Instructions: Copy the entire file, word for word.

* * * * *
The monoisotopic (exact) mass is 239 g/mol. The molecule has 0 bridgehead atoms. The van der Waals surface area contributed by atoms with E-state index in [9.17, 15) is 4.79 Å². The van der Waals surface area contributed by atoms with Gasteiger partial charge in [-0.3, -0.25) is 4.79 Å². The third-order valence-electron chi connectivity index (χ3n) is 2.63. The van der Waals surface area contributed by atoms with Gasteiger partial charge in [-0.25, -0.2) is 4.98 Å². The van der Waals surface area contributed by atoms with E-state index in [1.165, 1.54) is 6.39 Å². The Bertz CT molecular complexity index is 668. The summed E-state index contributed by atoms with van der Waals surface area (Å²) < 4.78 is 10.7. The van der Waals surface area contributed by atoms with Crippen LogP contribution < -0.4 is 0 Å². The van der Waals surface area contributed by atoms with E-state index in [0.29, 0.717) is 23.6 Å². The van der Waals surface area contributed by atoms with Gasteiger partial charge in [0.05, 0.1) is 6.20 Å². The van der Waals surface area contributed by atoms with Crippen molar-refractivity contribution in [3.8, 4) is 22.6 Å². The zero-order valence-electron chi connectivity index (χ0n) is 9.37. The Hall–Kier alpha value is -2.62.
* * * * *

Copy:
The monoisotopic (exact) mass is 239 g/mol. The molecule has 0 bridgehead atoms. The van der Waals surface area contributed by atoms with E-state index in [9.17, 15) is 4.79 Å². The van der Waals surface area contributed by atoms with Gasteiger partial charge in [-0.3, -0.25) is 4.79 Å². The third-order valence-electron chi connectivity index (χ3n) is 2.63. The van der Waals surface area contributed by atoms with Gasteiger partial charge in [-0.25, -0.2) is 4.98 Å². The van der Waals surface area contributed by atoms with E-state index in [1.165, 1.54) is 6.39 Å². The Bertz CT molecular complexity index is 668. The summed E-state index contributed by atoms with van der Waals surface area (Å²) < 4.78 is 10.7. The van der Waals surface area contributed by atoms with Crippen LogP contribution < -0.4 is 0 Å². The van der Waals surface area contributed by atoms with E-state index in [0.29, 0.717) is 23.6 Å². The van der Waals surface area contributed by atoms with Gasteiger partial charge in [0.05, 0.1) is 6.20 Å². The van der Waals surface area contributed by atoms with Crippen molar-refractivity contribution in [3.8, 4) is 22.6 Å². The zero-order valence-electron chi connectivity index (χ0n) is 9.37. The Hall–Kier alpha value is -2.62.